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One of the most effective tools for building a culture of trust is simply saying, “I trust you to do the right thing.” Backing those words with action shows people that you’re serious. Larry once had about 40 people reporting to him in a research unit of a major consulting firm. As a manager, he was expected to read and approve all travel and expense forms. Since many of these consultants traveled extensively, this would have meant spending a half-day or more on paperwork each week. This struck him as a tremendous waste of time and energy that did not add any value to his unit. At a group meeting, he told the team that he trusted them to stay at a Marriott rather than a Four Seasons hotel, and that he wasn’t going to dive into their expense reports. He realized that the cost of not trusting the group would be far greater than an infrequent upgrade from coach to business class. This not only gave Larry time to do more worthwhile work, but it added to the group’s social capital.11 They knew they were trusted and proved to be trustworthy over the years.

The Smart Mission

Edward J. Hoffman, Matthew Kohut, and Laurence Prusak

Prediction Markets Are Built on the Principle of Adverserial Engagement Summary: Prediction markets may not be the solution many think, as they foster an adversarial relationship and encourage being right at the expense of others. While incentives and information are useful, betting against each other for a big payoff doesn't lead to good social outcomes. Transcript: Speaker 2 There the first is what you're describing is precisely the reason why i am a bit of a skeptic of prediction markets not to say that they don't have a role but i don't think that they are nearly The solution that many believe they are and it's because they set us up in an adversarial relationship with regards to determining the truth it's not at all the say i don't think incentives Have a role or that it isn't worth a listening information for me i believe in all those things but the notion that the way that we should do it is betting against each other so that we want Everyone else to be as wrong as possible so we can be right and we want to get like one big payoff for like the person who's most right and anything that can be like too easily analogized To some sort of like dick measuring contest is not something that like excites me as a mechanism for like coming to good social outcomes and i think that prediction markets have an important Element of that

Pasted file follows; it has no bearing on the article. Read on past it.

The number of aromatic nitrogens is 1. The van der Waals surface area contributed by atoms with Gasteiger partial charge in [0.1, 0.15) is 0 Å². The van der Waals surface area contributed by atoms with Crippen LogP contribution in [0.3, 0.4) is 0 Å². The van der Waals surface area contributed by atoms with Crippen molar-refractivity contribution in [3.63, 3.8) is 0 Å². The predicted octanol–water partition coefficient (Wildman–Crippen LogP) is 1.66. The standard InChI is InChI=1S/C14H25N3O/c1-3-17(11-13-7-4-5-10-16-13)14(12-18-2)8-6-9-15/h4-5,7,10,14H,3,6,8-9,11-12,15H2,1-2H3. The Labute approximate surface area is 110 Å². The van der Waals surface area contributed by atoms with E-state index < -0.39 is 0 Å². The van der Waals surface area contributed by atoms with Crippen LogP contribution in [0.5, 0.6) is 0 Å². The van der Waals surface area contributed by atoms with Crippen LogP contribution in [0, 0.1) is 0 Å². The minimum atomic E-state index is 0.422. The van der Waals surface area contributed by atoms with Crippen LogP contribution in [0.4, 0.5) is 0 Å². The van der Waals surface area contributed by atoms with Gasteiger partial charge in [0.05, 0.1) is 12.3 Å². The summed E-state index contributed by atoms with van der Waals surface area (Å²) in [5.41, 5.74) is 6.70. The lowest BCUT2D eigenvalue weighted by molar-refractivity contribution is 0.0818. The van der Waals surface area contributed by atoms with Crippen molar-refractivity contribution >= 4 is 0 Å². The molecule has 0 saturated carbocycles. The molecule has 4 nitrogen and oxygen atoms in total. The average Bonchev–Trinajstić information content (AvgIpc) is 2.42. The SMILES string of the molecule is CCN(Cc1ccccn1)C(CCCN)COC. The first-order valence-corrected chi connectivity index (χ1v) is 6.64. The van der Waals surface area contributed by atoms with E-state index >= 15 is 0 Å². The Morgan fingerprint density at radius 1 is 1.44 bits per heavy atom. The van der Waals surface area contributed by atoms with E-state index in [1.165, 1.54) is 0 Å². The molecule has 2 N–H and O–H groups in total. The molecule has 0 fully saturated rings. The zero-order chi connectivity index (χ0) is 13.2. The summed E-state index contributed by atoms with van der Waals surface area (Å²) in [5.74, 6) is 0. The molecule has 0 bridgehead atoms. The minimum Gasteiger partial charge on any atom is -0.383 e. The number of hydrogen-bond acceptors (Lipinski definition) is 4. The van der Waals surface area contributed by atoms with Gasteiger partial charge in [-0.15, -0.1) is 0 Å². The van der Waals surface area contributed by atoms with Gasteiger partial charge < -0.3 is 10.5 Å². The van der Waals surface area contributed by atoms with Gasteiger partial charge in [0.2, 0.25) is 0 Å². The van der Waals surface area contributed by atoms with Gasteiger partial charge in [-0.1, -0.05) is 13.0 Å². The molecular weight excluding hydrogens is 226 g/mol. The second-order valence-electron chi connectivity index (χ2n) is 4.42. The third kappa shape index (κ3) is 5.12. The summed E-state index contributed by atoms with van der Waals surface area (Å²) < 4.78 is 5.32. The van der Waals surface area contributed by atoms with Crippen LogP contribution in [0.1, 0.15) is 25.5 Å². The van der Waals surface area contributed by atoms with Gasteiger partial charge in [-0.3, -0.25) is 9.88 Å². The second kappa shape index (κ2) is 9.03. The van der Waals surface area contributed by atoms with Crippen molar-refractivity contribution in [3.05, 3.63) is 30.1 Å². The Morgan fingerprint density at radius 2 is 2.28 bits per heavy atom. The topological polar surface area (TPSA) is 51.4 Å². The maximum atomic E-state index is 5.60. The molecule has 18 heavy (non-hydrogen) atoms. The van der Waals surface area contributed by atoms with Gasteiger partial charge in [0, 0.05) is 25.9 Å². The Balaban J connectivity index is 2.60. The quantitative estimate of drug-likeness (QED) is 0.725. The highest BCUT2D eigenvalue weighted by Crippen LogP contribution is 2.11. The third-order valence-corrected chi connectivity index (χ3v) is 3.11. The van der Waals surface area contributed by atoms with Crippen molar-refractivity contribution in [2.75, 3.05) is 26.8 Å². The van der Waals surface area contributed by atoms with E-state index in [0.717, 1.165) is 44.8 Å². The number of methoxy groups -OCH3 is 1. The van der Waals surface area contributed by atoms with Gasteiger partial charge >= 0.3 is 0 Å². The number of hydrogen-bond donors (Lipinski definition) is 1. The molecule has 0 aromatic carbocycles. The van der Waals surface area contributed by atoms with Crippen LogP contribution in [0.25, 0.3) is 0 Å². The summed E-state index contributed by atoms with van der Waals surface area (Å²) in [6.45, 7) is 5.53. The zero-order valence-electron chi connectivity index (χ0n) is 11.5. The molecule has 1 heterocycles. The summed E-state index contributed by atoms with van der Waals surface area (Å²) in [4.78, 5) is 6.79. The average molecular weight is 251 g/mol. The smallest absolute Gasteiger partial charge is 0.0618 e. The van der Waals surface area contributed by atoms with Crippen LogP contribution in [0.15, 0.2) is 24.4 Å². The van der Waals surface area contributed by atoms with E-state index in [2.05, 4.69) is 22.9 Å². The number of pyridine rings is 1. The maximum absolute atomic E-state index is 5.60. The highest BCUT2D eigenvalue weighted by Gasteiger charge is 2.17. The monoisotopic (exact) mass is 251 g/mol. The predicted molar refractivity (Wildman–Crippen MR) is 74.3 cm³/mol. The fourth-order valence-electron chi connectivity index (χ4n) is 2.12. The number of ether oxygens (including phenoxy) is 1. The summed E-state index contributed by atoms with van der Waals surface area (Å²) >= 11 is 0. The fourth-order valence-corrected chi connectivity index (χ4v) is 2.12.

Glen Weyl & Cris Moore on Plurality, Governance, and Decentralized Society

COMPLEXITY: Physics of Life

The Factors That Hinder Knowledge Transfer Are Often Structural Summary: Barriers to knowledge transfer or knowledge sharing are often structural, rather than merely the result of skill set limitations. Lessons can be transferred through storytelling, lessons with direction reviews and debriefs, analysis and research, and by allocating workload strategically. Placing the workload at the top, instead of burdening lower-level employees with excessive reading, is crucial. It is essential to identify the structural barriers causing the hindrance and address them. Transcript: Speaker 1 And if something is learnt at one end of the state, I need to transfer that to the other. Now you can do that with story, but you can also do that with lessons without direction reviews and debriefs. You can do that through analysis and research. And you can do that by putting the workload where it should be, you know, up at the top, rather than on the poor people down below expected to read 160 documents a year about everything Because they're going to remember that really, they're going to remember that, not in my experience. So what we have to do is take those really important lessons and then think, well, what are the structures that are causing that to happen? Speaker 2 And now we've already kind of hindered around this. What are the barriers to knowledge transfer or knowledge sharing? And is it just the skill set of listening and conversation? Is that the biggest barrier? Speaker 1 I think a lot of the barriers that we deal with are structural.

Organizational Structures That Enable Knowledge Flow With Stuart French

Because You Need to Know Podcast ™

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